Several of the best movies of the last year presented the American experience — especially the African-American experience — in all of its dramatic, sometimes harsh, but ultimately liberating beauty. GLBT stories, of which there were a higher than usual number of domestic and international releases, were definitely part of these cinematic history lessons. As usual, I was unable to screen a handful of last-minute holiday movies (August: Osage County, The Secret Life of Walter Mitty and Her) before press time. Also, I’ve linked together a few films of equal critical assessment and related themes, so you’ll find more than the traditional critic’s top ten on my list below.
- 12 Years a Slave (Fox Searchlight) and Lee Daniels’ The Butler (The Weinstein Company): Neither is a perfect film, with the former excessively graphic in spots and both overly dependent on sometimes distracting big-name actors in bit parts. That being said, each is a vibrant, engrossing and inspiring depiction of how far Black citizens have come in triumphing over the forces of oppression and exclusion. Powerful lead performances by Chiwetel Ejiofor and Forest Whitaker, respectively, ground both films.
- Gravity (Warner Bros.): The term “space race” takes on new meaning in Alfonso Cuaron’s gripping account of two astronauts, memorably portrayed by a wounded Sandra Bullock and an ever-cool George Clooney, stranded in space and struggling to get back to earth. 90 minutes of non-stop intensity and dazzling 3D visual effects.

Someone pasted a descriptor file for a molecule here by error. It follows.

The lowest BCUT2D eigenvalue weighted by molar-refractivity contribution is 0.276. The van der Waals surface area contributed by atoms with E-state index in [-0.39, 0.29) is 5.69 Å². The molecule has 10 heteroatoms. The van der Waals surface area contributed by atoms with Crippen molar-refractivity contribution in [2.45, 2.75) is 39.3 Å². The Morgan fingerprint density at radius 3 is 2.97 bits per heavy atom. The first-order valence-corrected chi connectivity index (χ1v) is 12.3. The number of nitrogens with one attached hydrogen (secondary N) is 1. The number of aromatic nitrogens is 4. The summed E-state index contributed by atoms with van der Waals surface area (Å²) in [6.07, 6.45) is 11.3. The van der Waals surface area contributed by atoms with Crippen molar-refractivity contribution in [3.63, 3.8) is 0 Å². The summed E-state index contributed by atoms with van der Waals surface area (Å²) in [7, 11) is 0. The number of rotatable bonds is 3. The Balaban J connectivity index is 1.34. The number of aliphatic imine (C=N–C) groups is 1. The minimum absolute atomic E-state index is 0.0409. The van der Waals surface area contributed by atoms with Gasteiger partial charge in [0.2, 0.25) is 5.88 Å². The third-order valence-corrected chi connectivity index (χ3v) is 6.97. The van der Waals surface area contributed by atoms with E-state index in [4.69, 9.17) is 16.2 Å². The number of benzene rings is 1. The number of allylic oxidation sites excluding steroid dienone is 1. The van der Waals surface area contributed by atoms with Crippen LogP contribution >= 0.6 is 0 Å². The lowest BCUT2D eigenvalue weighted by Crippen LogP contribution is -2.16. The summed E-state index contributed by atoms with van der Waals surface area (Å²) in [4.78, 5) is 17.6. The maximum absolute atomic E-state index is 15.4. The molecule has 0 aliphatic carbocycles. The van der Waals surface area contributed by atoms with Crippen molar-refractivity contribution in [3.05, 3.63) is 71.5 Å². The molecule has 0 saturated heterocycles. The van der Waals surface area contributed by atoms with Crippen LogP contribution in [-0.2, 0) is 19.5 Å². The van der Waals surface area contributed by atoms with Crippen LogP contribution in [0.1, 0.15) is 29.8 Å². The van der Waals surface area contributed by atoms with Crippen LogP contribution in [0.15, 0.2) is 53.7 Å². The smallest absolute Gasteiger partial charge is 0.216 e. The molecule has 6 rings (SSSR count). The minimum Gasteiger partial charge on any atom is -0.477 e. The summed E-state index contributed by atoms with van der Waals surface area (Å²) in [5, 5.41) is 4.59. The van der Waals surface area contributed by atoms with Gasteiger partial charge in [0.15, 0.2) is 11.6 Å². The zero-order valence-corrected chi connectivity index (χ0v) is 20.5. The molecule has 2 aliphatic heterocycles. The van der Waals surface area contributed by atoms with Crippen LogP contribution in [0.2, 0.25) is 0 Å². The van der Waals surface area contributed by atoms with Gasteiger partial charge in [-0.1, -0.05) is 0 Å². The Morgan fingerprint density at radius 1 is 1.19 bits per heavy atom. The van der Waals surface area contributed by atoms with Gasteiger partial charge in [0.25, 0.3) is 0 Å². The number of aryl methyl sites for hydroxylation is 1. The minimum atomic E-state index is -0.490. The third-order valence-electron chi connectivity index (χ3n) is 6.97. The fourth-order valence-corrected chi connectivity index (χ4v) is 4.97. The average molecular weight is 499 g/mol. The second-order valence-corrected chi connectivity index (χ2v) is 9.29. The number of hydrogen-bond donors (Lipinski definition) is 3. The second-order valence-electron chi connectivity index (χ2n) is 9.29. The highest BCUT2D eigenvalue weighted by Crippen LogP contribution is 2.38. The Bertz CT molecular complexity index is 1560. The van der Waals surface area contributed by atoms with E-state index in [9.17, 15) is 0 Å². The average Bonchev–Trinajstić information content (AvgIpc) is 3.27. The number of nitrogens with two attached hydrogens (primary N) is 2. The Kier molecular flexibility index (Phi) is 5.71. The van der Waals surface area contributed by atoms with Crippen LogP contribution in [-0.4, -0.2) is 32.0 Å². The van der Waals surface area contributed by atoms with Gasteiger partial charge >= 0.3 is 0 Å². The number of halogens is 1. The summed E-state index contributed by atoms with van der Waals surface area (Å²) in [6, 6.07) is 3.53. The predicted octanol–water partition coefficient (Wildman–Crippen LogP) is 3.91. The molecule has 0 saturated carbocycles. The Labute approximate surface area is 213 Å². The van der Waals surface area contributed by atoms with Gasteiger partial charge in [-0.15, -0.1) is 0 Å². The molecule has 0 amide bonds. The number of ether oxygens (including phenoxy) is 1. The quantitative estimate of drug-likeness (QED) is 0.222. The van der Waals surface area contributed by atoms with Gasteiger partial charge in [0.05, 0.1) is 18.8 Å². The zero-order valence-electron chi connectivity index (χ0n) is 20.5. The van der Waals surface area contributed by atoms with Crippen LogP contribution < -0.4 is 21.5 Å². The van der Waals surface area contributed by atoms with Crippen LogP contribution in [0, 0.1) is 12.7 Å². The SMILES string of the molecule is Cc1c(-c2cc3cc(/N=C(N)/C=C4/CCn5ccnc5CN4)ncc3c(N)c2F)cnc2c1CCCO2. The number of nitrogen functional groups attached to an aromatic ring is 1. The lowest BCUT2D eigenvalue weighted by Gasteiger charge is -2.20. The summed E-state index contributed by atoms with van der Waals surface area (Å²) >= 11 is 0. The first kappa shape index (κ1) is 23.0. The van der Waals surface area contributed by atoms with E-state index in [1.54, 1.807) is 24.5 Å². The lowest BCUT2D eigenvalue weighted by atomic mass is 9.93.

- Captain Phillips (Sony Pictures): Harrowing true story of a modern-day pirate hijacking, with Tom Hanks giving one of his best performances as the title skipper trying to protect his crew. Director Paul Greengrass (United 93, The Bourne Ultimatum) directs with his usual you-are-there flair, which works particularly well here in the isolated middle of the sea.
- American Hustle (Columbia/Sony Pictures): David O. Russell’s zesty, funny take on the 1970s Abscam scandal boasts a terrific cast, especially the two best younger actresses working today: Amy Adams and Jennifer Lawrence. Factor in the groovy period fashions, hairstyles and an abundance of “sweet & sour” nail polish and it becomes an even more amusing yet often poignant survival story for the over-40 crowd.